It wasn’t long after the doors opened at 9 a.m. Saturday for the 17th annual Help The Hungry Bake Sale, people began streaming out of the St. Joseph Catholic School gymnasium in Farmington, carrying armloads of crafts, cakes, cookies and other goodies to their cars.
Inside, among the Christmas decorations and tables filled with all kinds of delectables, crowds of people strolled around the gym as they searched for delicious holiday treats and treasures to take home and enjoy or give as gifts. It was perhaps the largest crowd to come out for one of the Parkland’s most popular events in years.
That may be because, more than anything else, the bake sale is a place where folks gather to see friends and neighbors, as well as renew old acquaintances. Throughout the gym, groups of three or four people could be seen standing together in tight circles, sharing the latest family updates and sharing a joke or two. The atmosphere was joyful.
This year’s Help The Hungry Bake Sale theme was “Bake It to 1 Million.” The bake sale committee came up with the theme after discovering that the fundraiser had, over the previous 16 years, raised $875,000 for the two food pantries.
“Then we also noticed that we were only $125,000 away from giving $1 million to the two food pantries, so we got super-excited about that,” said Committee Chair Chris Landrum. “In everything we did this year, we were looking at what would take us to $1 million.”
The main floor of the bake sale wasn’t the only place where lots of things were happening.
In a room off the gym, people were lining up for biscuits and gravy, coffee, soft drinks and other snacks served by a team of friendly volunteers next door to a room where children sat at round tables, working on fun activities in the new Kids’ Corner that provided a haven for youngsters while their parents shopped the sale.
Erin Overcast of Farmington, who has attended previous Help The Hungry Bake Sales, described the annual fundraiser as “an amazing event.” She went on to say, “I think the turnout is remarkable. There are a lot of people here!”
Asked if she planned to purchase any items at the bake sale, Overcast said, “Yes, my mom’s birthday is on Thanksgiving, and she always makes pies, and I’m not a pie maker. So, I picked up the pies here and told her just to enjoy the day.”
At the front of the gym were rows of chairs facing an elevated platform fronted by all kinds of quilts, paintings, Christmas knick-knacks, decorations, dolls, art pieces and even an outdoor grill. These were among the items auctioned off during the bake sale that, along with the purchasing of food and craft items, raised money, as it does every year, for the Ministerial Alliance and St. Vincent de Paul food pantries in Farmington.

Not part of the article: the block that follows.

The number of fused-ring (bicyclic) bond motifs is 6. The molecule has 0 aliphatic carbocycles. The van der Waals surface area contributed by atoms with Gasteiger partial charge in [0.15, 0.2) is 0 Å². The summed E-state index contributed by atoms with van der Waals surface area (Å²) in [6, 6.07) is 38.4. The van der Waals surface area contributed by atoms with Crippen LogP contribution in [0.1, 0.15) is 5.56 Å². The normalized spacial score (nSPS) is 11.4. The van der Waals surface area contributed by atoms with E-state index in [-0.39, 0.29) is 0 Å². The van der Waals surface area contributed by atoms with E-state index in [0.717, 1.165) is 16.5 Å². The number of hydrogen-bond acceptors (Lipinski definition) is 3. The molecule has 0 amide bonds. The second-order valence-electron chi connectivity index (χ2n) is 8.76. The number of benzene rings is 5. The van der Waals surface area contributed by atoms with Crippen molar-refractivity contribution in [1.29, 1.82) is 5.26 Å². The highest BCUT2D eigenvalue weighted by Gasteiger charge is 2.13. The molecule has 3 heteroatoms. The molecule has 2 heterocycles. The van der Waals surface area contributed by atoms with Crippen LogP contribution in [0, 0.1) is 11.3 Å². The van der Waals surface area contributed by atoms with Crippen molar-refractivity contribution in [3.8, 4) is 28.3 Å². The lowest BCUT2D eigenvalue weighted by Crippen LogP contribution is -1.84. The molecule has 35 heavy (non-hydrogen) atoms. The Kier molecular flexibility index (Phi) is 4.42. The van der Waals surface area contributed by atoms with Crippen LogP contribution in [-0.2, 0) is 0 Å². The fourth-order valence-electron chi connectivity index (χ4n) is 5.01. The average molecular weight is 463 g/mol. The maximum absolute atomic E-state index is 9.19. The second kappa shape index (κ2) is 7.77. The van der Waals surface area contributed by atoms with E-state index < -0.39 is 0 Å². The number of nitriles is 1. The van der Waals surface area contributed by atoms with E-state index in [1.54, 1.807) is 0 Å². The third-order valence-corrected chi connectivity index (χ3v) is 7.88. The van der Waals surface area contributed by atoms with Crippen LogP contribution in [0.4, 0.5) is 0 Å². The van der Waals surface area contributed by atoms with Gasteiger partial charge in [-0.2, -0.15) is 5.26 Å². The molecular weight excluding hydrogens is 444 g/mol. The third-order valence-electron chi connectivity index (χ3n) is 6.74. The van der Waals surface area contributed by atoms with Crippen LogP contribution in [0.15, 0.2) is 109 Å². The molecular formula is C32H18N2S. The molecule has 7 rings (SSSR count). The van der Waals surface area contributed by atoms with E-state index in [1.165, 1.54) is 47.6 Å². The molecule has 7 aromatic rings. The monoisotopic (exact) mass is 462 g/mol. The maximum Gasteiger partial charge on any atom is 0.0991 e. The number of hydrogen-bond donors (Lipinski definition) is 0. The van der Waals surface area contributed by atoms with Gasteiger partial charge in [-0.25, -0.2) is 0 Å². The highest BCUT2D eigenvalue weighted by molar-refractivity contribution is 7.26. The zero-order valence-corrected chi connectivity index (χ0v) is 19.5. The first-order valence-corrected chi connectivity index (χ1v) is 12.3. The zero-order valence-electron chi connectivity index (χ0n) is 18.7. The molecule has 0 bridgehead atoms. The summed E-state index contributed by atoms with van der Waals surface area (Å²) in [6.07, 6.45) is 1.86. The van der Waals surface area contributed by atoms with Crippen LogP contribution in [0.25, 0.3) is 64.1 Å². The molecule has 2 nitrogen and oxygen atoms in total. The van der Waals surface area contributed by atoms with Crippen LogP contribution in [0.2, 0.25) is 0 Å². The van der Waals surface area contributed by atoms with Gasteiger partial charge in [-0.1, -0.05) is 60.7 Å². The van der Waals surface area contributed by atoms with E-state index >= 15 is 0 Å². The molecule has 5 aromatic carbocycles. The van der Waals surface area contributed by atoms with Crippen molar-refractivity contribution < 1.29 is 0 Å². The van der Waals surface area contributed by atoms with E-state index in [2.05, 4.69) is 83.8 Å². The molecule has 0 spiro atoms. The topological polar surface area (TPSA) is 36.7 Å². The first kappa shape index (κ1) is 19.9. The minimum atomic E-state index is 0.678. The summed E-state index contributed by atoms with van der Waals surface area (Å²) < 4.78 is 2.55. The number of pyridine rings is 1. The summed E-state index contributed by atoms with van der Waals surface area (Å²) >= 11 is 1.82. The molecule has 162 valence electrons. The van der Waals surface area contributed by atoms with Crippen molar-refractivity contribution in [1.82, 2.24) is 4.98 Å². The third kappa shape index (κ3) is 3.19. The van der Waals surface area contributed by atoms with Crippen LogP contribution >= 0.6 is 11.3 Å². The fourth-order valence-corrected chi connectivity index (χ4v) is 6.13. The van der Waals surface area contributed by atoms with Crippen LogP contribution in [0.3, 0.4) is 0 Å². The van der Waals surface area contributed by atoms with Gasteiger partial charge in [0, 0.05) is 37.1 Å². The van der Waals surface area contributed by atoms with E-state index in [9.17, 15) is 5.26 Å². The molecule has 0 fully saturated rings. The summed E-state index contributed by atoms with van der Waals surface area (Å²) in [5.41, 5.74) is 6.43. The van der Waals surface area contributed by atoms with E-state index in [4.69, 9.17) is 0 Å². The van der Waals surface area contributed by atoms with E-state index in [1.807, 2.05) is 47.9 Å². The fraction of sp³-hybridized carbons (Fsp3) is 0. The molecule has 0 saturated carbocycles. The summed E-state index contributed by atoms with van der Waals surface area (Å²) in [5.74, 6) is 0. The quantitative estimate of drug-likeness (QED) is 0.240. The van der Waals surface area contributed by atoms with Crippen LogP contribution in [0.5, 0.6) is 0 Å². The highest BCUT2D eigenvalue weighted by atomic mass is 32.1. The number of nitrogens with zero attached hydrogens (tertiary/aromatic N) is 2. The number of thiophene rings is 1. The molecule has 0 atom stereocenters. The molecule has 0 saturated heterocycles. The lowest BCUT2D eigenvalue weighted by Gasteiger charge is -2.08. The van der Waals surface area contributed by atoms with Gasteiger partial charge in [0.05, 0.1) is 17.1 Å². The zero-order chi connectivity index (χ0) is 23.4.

Serving as auctioneer was local radio personality Mark Toti who, as he does every year, kept the crowd entertained and the bidding competitive. Meanwhile, a silent auction served as a draw for those who might not be as much of a fan of the public bidding process.
Dr. Joe Gilgour, Mineral Area College president, also a returning guest to the bake sale, said, “It’s overwhelming — in a good way! There’s food everywhere and crafts. It’s really impressive, what the community does.”
Gilgour said he was also pleased to be part of an event that does so much good for the community.
“When you work at a community college, we see hungry students all the time,” he said. “The community has more hunger than people know. This organization, with all they’ve done, is tremendous — and they’re almost to a million dollars over their period of history. I’m just excited to see it.”
Last year’s exciting finale to the bake sale was the Cooking Clergy Contest which raised a record-breaking $59,890. The eight clergies who participated in this year’s contest broke the 2021 total by more than $6,000.
“Our Cooking Clergy Contest raised approximately $66,000 this year,” Landrum said. “Thanks to everyone who helped us bake it to one million today! We had a wonderful time at the bake sale, and we’re extremely pleased with the turnout.
“So many people came forward with baked goods, silent auction baskets, beautiful holiday items and live auction items. We can safely say we made $136,000, but the final numbers are not in yet. We thank everyone who helped in any way, large or small.”
Via Facebook, Landrum confirmed on Sunday evening the bake sale fundraising total was $136,000, handily surpassing organizers’ goal to “Bake It to 1 Million.”
“Thanks to all who helped us Bake It to One Million!! On Saturday, St. Joe gym was filled to the brim with delicious baked goods, beautiful Christmas wreaths, wonderful baskets and auction items, but most importantly, warm-hearted people with a spirit of love and good cheer,” she posted. “…Thanks for helping the hungry and happy Thanksgiving to all!”
“Thanks to everyone who helped us bake it to one million today! We had a wonderful time at the bake sale, and we’re extremely pleased with the turnout.” – Chris Landrum, chair, Help the Hungry Bake Sale Committee
Kevin R. Jenkins is the managing editor of the Farmington Press and can be reached at 573-783-9667 or email@example.com